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George A. Sumner, a popular storekeeper and real estate owner of Hill, was born on the place where he now resides, June 27, 1839, son of George W. and Hannah (Abrams) Sumner. [For the full genealogy of the Sumner family the reader is referred to the account of Governor Increase Sumner, to be found in the General Register.] George Sumner is a direct descendant of Edward Sumner, a Revolutionary patriot, who for a long time would not allow tea to be served on his table, and who was one of the Boston Tea Party. Edward’s son, Nathaniel, by his wife Hannah Bullock Sumner, was also a prominent patriot, and a man of large property and much influence. Nathaniel had a numerous family of children, and gave each of his sons a farm. George, the next in line, married Margaret Lewis. One of his children, who was grandfather of the subject of this sketch, settled in New Boston, N.H. Grandfather Sumner married Lydia Winchester. He bought a farm in Deering, N.H. He was noted in the district for his indomitable courage.
George W. Sumner, at the age of nineteen, after having helped his father in clearing the Deering property, left his home and applied himself to learning the clothing business. He came to Hill and engaged in wool carding and cloth dressing, constructing a dam and erecting a mill for these purposes. In 1825 he built a fine brick house, which is still one of the most prominent structures in the town. He married Hannah Abrams in 1822; and his children were: Mary, Ellen, Catherine, Jane, George A., and Sarah. Of these George is the only survivor.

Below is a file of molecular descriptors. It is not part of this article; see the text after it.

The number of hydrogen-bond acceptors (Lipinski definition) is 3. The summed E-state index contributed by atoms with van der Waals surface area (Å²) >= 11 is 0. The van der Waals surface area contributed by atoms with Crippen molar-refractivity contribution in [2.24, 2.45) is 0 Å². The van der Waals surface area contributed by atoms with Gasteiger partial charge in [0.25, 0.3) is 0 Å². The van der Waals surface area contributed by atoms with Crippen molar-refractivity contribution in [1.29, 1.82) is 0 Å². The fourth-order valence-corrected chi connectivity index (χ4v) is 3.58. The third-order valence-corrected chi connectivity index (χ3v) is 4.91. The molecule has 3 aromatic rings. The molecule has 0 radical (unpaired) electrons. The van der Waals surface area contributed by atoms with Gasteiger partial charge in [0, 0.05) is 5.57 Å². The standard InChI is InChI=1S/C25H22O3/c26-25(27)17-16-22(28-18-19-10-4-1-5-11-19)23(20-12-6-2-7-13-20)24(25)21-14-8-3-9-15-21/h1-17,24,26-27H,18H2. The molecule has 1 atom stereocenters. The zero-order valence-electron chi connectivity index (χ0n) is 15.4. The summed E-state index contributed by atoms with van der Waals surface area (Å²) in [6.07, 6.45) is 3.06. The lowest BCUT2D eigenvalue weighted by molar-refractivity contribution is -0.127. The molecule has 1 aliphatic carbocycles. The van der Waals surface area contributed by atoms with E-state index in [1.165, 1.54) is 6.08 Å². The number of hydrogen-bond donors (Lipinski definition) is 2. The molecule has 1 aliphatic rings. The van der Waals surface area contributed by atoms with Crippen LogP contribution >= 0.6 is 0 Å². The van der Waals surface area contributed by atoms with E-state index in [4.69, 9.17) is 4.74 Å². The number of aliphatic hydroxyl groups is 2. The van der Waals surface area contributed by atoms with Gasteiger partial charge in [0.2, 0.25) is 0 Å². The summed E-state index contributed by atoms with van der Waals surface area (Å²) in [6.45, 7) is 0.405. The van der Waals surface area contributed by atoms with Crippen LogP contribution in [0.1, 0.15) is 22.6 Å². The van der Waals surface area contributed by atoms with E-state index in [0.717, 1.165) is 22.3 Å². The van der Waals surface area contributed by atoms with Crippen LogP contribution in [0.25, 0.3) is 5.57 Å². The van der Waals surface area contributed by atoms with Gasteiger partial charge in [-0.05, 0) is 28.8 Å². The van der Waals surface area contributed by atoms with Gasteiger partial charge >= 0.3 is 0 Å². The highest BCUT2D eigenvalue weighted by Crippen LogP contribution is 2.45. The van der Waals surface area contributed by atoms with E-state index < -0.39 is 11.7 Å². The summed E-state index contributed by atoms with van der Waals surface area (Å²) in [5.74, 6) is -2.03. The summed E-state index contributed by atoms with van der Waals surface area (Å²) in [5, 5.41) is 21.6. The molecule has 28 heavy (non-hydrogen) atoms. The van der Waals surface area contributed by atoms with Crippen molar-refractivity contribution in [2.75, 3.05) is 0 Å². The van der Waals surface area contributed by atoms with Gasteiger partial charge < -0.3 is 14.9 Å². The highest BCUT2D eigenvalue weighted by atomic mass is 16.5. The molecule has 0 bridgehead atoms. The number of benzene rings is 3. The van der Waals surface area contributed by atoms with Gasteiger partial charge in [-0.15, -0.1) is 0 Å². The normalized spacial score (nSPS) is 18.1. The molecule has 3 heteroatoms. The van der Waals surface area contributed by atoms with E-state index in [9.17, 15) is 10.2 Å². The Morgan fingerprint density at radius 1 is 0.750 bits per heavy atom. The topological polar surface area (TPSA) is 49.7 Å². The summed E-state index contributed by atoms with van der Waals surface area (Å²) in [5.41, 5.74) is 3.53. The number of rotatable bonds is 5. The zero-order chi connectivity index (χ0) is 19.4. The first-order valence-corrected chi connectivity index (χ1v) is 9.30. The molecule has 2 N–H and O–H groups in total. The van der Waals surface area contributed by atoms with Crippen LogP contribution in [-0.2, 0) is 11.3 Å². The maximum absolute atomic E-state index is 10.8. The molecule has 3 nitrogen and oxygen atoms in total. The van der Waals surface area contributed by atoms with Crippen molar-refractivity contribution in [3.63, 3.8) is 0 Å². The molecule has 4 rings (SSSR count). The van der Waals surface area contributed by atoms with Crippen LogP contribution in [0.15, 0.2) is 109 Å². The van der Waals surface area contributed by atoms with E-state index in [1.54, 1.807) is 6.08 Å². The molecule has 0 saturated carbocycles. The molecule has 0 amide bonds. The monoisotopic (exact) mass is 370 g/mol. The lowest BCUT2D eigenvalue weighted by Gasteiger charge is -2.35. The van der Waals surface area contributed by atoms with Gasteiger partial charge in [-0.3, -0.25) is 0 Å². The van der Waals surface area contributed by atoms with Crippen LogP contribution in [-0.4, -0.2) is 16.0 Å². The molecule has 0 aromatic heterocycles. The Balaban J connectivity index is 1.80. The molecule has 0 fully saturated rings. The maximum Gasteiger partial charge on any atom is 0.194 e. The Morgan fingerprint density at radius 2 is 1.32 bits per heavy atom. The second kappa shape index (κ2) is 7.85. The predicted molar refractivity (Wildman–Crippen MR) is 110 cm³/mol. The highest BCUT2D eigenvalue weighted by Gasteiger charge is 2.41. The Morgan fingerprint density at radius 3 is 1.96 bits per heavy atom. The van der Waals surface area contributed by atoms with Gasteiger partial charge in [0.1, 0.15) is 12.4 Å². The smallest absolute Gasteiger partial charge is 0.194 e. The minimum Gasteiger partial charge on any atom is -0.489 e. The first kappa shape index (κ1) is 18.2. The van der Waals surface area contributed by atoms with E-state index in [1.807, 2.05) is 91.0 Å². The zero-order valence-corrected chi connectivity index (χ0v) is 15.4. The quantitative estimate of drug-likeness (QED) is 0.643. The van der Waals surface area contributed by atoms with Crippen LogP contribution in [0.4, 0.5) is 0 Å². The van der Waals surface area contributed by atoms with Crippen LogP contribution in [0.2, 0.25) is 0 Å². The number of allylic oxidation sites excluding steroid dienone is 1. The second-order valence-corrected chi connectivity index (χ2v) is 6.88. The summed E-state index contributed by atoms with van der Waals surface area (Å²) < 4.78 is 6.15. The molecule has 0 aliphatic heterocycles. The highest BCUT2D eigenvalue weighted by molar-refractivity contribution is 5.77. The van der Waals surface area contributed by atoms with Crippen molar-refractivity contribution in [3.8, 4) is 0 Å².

George A. Sumner was sent to the public schools of Hill and later to Franklin Academy. At the age of nineteen he bought a grist-mill. After running that for a time, he exchanged it for a general merchandise store. A few years later he bought out Mr. Stackpole, whose business was located in the railroad station, and joined the two stores. About the year 1890 he took in a partner. The business is now conducted under the firm name of Sumner & Foss. Recently, becoming interested in real estate, Mr. Sumner has built a number of tenement-houses for the workmen employed in the needle factory. At one time he was the freight, express, and telegraph agent of the Boston & Maine Railroad.
On April 28, 1868, Mr. Sumner married Angie Montague, of Springfield, Mass. His children are: Annie G. and G. Willis Sumner. The last named is a graduate of Oberlin College, Ohio. Mr. Sumner has been an active man in town affairs, and has held several town offices. He has been Justice of the Peace for twenty-five years, Postmaster for four years, and Town Clerk for six years. He has also filled the offices of Selectman and 1895 he represented the town in the State legislature. A loyal Republican, his first Presidential vote was cast for Abraham Lincoln in 1860. He is a Mason, and takes much interest in the development of the organization. He is a member of the Congregational Church of Hill and a regular attendant on the services.